Photo: Roxburghe Estate Photo reference Library
Yesterday in Parliament there was a debate on land reform (Official Report here and watch here) initiated by the Labour Party. Congratulations to them for doing so. Eighty years ago, in 1923, when Labour was elected to government for the first time ever, their manifesto contained a section on the land.
The Labour Party proposes to restore to the people their lost rights in the Land, including Minerals, and to that end will work for re-equipping the Land Valuation Department, securing to the community the economic rent of land, and facilitating the acquisition of land for public use.
We are still waiting.
The day before, there was an announcement that the Duke of Roxburghe (pictured above), the owner of 55,136 acres of land (some of which is held in trusts in the Bahamas), had agreed to lease 2 of them to the people of Kelso for a period of ten years to use for allotments. The Head of the Scottish Government’s Food, Drink and Rural Communities Division attended the opening ceremony and Paul Wheelhouse, the Environment and Climate Change Minister provided warm endorsement.
Quite why a 2 acre cabbage patch should attract such attention from Government Ministers and officials is a mystery. I can’t quite imagine other Cabinet Ministers in the UK, Denmark or Germany getting quite so excited. But this modest redistribution of land for 10 years sums up the land reforming ambitions of this Government quite well.
In the debate yesterday there were some interesting contributions from MSPs with Claire Baker and Patrick Harvie standing out for their clear and focussed speeches. It was left to Mr Wheelhouse to try and breathe some life into the dying corpse that is the Land Reform Review Group (it’s membership will increase from 3 to 5). I would rather have seen it wound up, given a clearer, unambiguous remit and a membership of people with a background, understanding and commitment to land reform. It is to bumble onwards though.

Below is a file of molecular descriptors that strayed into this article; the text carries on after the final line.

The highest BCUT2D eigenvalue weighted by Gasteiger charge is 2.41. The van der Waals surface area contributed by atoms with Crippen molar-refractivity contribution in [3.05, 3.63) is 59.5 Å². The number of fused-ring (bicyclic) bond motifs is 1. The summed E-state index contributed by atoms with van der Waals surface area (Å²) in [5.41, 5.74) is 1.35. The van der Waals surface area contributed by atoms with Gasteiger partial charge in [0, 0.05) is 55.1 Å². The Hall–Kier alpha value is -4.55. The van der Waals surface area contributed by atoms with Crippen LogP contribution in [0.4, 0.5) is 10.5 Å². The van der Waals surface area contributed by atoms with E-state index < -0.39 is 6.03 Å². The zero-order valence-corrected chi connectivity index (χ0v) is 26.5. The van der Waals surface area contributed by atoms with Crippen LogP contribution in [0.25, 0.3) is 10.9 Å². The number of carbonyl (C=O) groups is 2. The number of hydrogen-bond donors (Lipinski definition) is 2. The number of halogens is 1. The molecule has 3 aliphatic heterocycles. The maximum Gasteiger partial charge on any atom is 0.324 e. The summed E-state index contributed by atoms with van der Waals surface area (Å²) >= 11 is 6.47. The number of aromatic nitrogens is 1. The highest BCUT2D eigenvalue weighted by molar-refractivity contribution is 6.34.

In 1999, out of frustration at what I then considered (but now look back on with fondness) to be Labour’s timidity on the land question, I wrote a short book called Scotland. Land & Power: the agenda for land reform. I have several copies left if anyone wants one free of charge.
Much of what I wrote then could be reproduced today and still be relevant but one passage caught my eye as I skimmed through the pages. I quoted Jim Hunter, whose intervention on Monday was noted in Parliament yesterday. In a conference on land reform in 1998 he said that,
“The process on which we are embarking could, if we make it so, be far-reaching in its implications … It could certainly result in very basic alterations in the current pattern of ownership and control [of land].”
I then proceeded to argue that whether or not such alterations were well in hand by the end of the first or even the second or third terms of a Scottish Parliament was open to doubt.
As it happens I was proved right. Such alterations are not well in hand. Nor do they look as though they will be anytime soon.
The land reform debate is over for the moment. What we now have until April 2014 is a debate about community ownership.
Now, I don’t so much mind about that (it is an important topic) if in fact that was what Scottish Ministers always intended. It’s just that it would have been more honest of them never to pretend that this was going to be about land reform.
The title for this blog post is taken from the Land Restoration League Manifesto.